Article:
|Posted on February 2, 2017 at 2:55 PM||comments (0)|
Strange Fruit Like Fallen Mangoes
By Tracy L. Darity
On my morning walks I pass by a home that has a huge mango tree in its front yard. The tree is so big that you can barely see the front of the house. Each season as the tree begins to bear fruit the owner installs a fence around the perimeter of the tree and hangs multiple signs with a “no trespass” warning.
As we get deeper and deeper into the season and the mangoes begin to grow and their aroma permeates the air, I can’t help but wonder how sweet and juicy they must be. The sight reminds me of the mango trees that used to bear fruit in the backyard of my childhood home. So many times as an adult I have met people and once they learn where my parents live they share a story of how they used to come and get mangoes from our tree, or how we had the best mangoes in that one tree, but the other two had “turpentine” mangoes, which are hard and bitter.
It’s funny thinking back on those days because those mango thieves had gotten so brazen that they built a platform in the tree and would leave their homemade fruit pickers (a 10 ft. pole with a wire hook and string attached to it) leaning against the brick wall that separated our property from the business behind us. As much as it annoyed my parents, they were very giving people and preferred the mangoes be eaten and not go bad, which could draw rats and other rodents to the yard.
There were many days that I passed the house with the mango tree and wanted to stop and ask the owners if they sold them, if I could buy some, and why have that fence at all. I was unable to take my daily walk for a few weeks, and by the time I was able to get out again the stench of rotting fruit greeted me as I approached the house. As I passed by I was saddened by all those mangoes just lying on the ground and thought, what a waste. The following week the fence had been removed and the ground cleared of any evidence the tree had produced any fruit at all.
Fast forward to the Dr. Martin Luther King, Jr. weekend here in St. Petersburg. I had the fortunate opportunity to attend an event put on by Tampa Bay Writers Resist. It was a gathering of writers and poets and educators who came together to presents works on freedom, tolerance and acceptance. Terri Lipsey Scott, Chair of the Board of the Dr. Carter G. Woodson African American Museum, recited a thought provoking poem titled Resolution, in which she juxtaposed the lyrics of Billie Holiday’s, Strange Fruit, and her own resolve to be more engaged and more out-spoken pertaining to matters that impact the community.
As I listened to Scott I couldn’t help but think about those rotten mangoes that were allowed to fall and die. Crazy, I know. So what’s the connection? I’m getting there, trust me.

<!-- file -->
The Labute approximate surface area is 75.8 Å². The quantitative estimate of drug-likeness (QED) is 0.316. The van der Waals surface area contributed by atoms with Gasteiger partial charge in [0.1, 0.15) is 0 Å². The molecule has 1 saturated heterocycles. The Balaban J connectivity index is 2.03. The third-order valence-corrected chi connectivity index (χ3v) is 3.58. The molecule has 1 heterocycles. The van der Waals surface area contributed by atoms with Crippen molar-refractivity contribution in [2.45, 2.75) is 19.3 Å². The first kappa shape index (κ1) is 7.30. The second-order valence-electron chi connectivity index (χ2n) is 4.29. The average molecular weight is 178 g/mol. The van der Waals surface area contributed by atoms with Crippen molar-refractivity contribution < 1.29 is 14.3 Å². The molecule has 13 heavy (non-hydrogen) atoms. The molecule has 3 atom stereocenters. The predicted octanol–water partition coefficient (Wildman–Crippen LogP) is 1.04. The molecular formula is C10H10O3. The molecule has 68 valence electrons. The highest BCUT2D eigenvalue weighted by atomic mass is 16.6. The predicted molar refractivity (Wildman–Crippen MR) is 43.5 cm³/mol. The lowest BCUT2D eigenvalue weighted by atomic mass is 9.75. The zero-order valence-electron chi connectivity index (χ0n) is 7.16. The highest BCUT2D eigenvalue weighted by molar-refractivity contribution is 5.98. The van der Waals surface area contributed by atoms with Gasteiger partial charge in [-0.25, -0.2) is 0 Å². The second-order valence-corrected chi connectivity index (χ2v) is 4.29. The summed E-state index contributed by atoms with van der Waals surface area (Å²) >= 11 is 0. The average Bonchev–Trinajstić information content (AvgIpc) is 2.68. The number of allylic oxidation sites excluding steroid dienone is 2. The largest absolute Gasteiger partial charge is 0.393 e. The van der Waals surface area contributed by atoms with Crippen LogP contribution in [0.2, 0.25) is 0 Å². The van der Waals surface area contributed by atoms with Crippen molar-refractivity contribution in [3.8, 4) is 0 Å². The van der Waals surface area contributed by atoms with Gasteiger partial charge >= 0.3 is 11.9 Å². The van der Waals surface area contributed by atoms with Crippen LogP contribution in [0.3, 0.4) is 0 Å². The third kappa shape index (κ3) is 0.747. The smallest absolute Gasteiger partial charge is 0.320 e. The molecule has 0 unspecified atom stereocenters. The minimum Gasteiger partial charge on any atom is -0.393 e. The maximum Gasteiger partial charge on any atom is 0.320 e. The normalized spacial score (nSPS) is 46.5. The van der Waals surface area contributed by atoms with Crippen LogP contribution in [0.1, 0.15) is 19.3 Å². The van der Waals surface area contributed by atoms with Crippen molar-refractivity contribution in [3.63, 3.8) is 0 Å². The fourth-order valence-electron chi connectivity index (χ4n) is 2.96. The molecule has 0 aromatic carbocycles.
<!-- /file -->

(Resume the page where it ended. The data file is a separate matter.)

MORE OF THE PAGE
The city of St. Petersburg touts being the host to the largest Dr. Martin Luther King, Jr. parade in the United States. Several years ago State Representative (now State Senator) Darryl Rouson rallied for funding to support area day of service projects to engage the community in more productive ways of celebrating the Dr. King holiday. On the Saturday evening preceding the 2017 Dr. King holiday; I attended the annual candlelight visual at the Dr. Carter G. Woodson African American Museum. The event was standing room only, but as I looked around the room my guestimate would be that 95% of those attending were NOT African American. Yet, the museum is housed on the grounds of the historic Jordan Park housing community, which is predominantly black. Of the remaining 5%, I would guess that about 1/3 were on the program for the evening. This was pretty much the same makeup as the demographics for the Writers Resist event, which was held at one of the larger predominantly black churches in the city the following day. No, I will boost their numbers up to about 15% because there were church members in attendance who were on hand to greet Florida A & M University and Tuskegee University band members who were being fed by the church.
On the Sunday evening of the Dr. King holiday weekend there was an advertised block party scheduled for an area of town known as the Deuces, which is half a block from the museum and two blocks from the church. Only weeks earlier, a standing weekly “unpermitted” gathering at the same location, which had been taking place for roughly eight months, had been shut down. As concerns began to be raised rumors had it that there would be no block party, but a welcoming of FAMU and TSU bands to the city.
So there along the Deuces were families and individuals waiting for what many believed were going to be performances by these two college bands. Instead, what they witnessed was the Mt. Zion Progressive MBC community band leading the two college bands from the church to the Deuces. Disappoint ran through the crowd as they realized that was it, no performances just a group of band members in their school t-shirts walking down the street.